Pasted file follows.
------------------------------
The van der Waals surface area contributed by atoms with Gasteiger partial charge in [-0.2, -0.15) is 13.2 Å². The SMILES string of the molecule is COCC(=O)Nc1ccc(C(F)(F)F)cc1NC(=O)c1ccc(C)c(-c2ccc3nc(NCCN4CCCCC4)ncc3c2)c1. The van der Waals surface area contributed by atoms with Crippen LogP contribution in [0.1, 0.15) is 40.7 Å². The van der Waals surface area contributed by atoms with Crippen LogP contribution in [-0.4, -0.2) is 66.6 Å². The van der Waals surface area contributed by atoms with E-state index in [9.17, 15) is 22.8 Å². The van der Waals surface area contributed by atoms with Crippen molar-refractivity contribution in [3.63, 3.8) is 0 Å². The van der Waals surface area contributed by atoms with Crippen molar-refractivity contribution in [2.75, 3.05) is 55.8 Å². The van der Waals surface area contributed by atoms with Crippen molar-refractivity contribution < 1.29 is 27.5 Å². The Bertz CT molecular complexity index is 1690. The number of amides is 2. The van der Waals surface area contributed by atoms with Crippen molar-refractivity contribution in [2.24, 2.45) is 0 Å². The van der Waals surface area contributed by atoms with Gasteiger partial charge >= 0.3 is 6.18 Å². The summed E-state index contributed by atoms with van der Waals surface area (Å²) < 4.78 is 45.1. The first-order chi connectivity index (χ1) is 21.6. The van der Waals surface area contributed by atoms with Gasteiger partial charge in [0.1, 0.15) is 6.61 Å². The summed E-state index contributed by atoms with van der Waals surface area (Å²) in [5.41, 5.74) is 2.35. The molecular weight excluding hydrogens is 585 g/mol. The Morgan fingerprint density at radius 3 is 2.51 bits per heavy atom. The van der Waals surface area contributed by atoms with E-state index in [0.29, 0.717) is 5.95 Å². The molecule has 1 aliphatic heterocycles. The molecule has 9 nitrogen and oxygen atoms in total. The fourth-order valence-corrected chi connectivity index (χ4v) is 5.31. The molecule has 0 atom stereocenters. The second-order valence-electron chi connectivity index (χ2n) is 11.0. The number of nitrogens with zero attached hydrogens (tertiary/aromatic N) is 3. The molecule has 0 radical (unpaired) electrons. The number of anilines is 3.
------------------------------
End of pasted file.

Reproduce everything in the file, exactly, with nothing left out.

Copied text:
The van der Waals surface area contributed by atoms with Gasteiger partial charge in [-0.2, -0.15) is 13.2 Å². The SMILES string of the molecule is COCC(=O)Nc1ccc(C(F)(F)F)cc1NC(=O)c1ccc(C)c(-c2ccc3nc(NCCN4CCCCC4)ncc3c2)c1. The van der Waals surface area contributed by atoms with Crippen LogP contribution in [0.1, 0.15) is 40.7 Å². The van der Waals surface area contributed by atoms with Crippen LogP contribution in [-0.4, -0.2) is 66.6 Å². The van der Waals surface area contributed by atoms with E-state index in [9.17, 15) is 22.8 Å². The van der Waals surface area contributed by atoms with Crippen molar-refractivity contribution in [3.63, 3.8) is 0 Å². The van der Waals surface area contributed by atoms with Crippen molar-refractivity contribution in [2.75, 3.05) is 55.8 Å². The van der Waals surface area contributed by atoms with Crippen molar-refractivity contribution < 1.29 is 27.5 Å². The Bertz CT molecular complexity index is 1690. The number of amides is 2. The van der Waals surface area contributed by atoms with Crippen molar-refractivity contribution in [2.24, 2.45) is 0 Å². The van der Waals surface area contributed by atoms with Gasteiger partial charge >= 0.3 is 6.18 Å². The summed E-state index contributed by atoms with van der Waals surface area (Å²) < 4.78 is 45.1. The first-order chi connectivity index (χ1) is 21.6. The van der Waals surface area contributed by atoms with Gasteiger partial charge in [0.1, 0.15) is 6.61 Å². The summed E-state index contributed by atoms with van der Waals surface area (Å²) in [5.41, 5.74) is 2.35. The molecular weight excluding hydrogens is 585 g/mol. The Morgan fingerprint density at radius 3 is 2.51 bits per heavy atom. The van der Waals surface area contributed by atoms with E-state index in [0.29, 0.717) is 5.95 Å². The molecule has 1 aliphatic heterocycles. The molecule has 9 nitrogen and oxygen atoms in total. The fourth-order valence-corrected chi connectivity index (χ4v) is 5.31. The molecule has 0 atom stereocenters. The second-order valence-electron chi connectivity index (χ2n) is 11.0. The number of nitrogens with zero attached hydrogens (tertiary/aromatic N) is 3. The molecule has 0 radical (unpaired) electrons. The number of anilines is 3.